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3

The $\ce{LiAlH4}$ will reduce the cyclic anhydride to the diol. $\ce{KMnO4}$ re-oxidises both the alcohol groups (diol formed) to carboxylic acids and also oxidises the double bond to the diacid so the product you have drawn is correct, but it is an intermediate. You then have to consider the effect of heating this (to a pretty high temperature, I would ...


-1

Per a source, to quote: Like ozone, the predominant oxidation reaction mechanism for chlorine dioxide proceeds through a process known as free radical electrophilic (i.e. electron-attracting) abstraction rather than by oxidative substitution or addition (as in chlorinating agents such as chlorine or hypochlorite). So, the reaction: $\ce{.ClO2 + e- -> ...


1

This is an example of Cope Elimination where the base takes up hydrogen from the least sterically hindered Carbon atom to avoid crowding in the Transition state. Hence, Hoffman Alkene is obtained and ethene is formed. The reaction is not an example of E1cb since the Leaving Group is a stable alkene whereas the basic requirement for a reaction to be ...


0

The OH group of phenol is so activating that the nitration mixture rapidly overheats even with dilute nitric acid. The result is oxidation with the evolution of copious amounts of nitrogen oxides. Instead, you heat the phenol with sulfuric acid to get mostly phenol-2,4-disulfonic acid.The sulfonic acid groups are so electron-withdrawing that nitration can ...


1

Higher temperature has several effects: The rate of chemical reactions increases empirically and typically 2-4 times by every increase be 10° C Heating toward boiling or intensive gasing turbulently mixes solution, what brings fresh solution to limescale. Faster diffusion in hot solution due lower viscosity and higher ion/molecule mobility. I never had ...


1

Look for equation solvers in Numpy/ Scipy and load at the top of your script scipy.integrate import odeint and import numpy as np . There are examples of how to numerically solve differential equations in the examples and on line. The Master equation approach does not work for second order steps. There is also the Gillespie method which is a sort of Monte-...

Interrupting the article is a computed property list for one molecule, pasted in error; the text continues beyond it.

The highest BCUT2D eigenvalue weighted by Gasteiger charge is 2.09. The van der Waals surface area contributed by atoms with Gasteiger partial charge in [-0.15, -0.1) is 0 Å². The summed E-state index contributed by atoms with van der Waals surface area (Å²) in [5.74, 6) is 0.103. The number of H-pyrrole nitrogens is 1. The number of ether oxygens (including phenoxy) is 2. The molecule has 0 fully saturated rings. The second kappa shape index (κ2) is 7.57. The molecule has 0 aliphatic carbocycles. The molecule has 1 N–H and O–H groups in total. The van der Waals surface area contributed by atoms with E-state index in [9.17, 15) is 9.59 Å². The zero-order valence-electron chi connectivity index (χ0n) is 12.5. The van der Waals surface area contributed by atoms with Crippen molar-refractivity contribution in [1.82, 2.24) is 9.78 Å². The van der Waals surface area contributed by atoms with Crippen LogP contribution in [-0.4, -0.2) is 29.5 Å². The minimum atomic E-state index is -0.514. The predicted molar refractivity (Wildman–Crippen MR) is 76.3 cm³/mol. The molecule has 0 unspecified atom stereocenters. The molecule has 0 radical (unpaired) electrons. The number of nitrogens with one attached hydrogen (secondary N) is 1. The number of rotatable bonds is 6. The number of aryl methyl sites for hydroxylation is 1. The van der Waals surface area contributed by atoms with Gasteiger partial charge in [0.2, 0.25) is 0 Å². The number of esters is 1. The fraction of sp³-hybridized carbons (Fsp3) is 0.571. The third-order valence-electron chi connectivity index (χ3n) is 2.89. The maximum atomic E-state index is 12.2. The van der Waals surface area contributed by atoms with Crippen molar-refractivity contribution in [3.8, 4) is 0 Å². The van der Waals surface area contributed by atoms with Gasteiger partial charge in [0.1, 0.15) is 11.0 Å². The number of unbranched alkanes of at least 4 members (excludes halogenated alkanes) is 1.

1

The use of dry NaHCO3 to extinguish a fire works in two ways: First, the smothering of the flame with CO2 and water per the decomposition reaction: $\ce{2NaHCO3 ⟶ Na2CO3 + CO2 + H2O}$ Second, the decomposition reaction is endothermic, so it lowers the temperature of the fire. To quote a source: In an endothermic reaction heat must be continuously ...


6

Reaction rates can be calculated from the Arrhenius equation $k=Ae^{E_a/RT}$ where $E_a$ is the activation energy found at the transition state. Please check out the Reference 1 for calculating transition states under force. Following is an excerpt from the paper (Ref.1): As a force is delivered to the mechanophore, the energy provided by the work can ...


1

Here is a short simple available answer provided online by Prachi Sawant in 2016 to quote: Formic acid has both aldehydic (-CHO) and carboxylic (-COOH) functional groups. Hence, it gives both Tollen's and Fehling's test positive. Reaction of formic acid with Tollen's reagent: $\ce{HCOOH + 2[Ag(NH3)2]+ +2OH- → 2Ag + CO2 + 2H2O + 4NH3 }$ ...


1

When heated, $\ce{NaHCO_3}$ is easily decomposed and produces much $\ce{CO_2}$ in the chemical reaction : $$\ce{2 NaHCO_3 -> Na_2CO_3 + CO_2 + H_2O}$$ and $\ce{CO_2}$ is a gas that tends to prevent Oxygen from maintaining the fire. As to your question 2, I have no idea how to solve it. And as to your question 3, $\ce{NaHCO_3}$ is by far the best ...


-2

2NaHCO3 --> Na2CO3+H2O+CO2 at temperatures above 50 degrees Celsius: TRUE. However, Na2CO3+H2O --> NaHCO3+NaOH is a hydrolysis reaction: it only goes to a small extent, maybe 2-5%, and on evaporating the water, it goes back to Na2CO3. Na2CO3 melts at 851C without decomposition. So, if you take a solution of NaHCO3 (pH ~8.5) and boil it, you will generate ...


1

The problems with reacting pure nylon salt are as follows: The molecules of hexamethylene diamine (HMD) and adipic acid will have a very hard time accessing each other's reacting groups, because of limited mobility within the solid structures. The reaction is a condensation, so it will produce a substantial amount of water anyway, so pretty much any reason ...


0

I think the cinnamaldehyde gives fecl3 test due the similar reason why acetic acid can give fecl3 test as Fe3+ can act as oxidizing agent. As in case of acetic acid Fe(Ch3COO)3 (red colour) is formed a similar complex may be formed. (This is my opinion corrections are accepted)


-2

Actually, if one adds your two reactions: $\ce{2 NaHCO3 <=> Na2CO3 + H2O + CO2}$ $\ce{Na2CO3 + H2O <=> NaHCO3 + NaOH}$ Upon cancelling, to derive the reaction: $\ce{ NaHCO3 <=> NaOH + CO2}$ which implies that heated Sodium bicarbonate is a chemically active source of Lye, if one allows the CO2 gas to escape (which answers (a) of your ...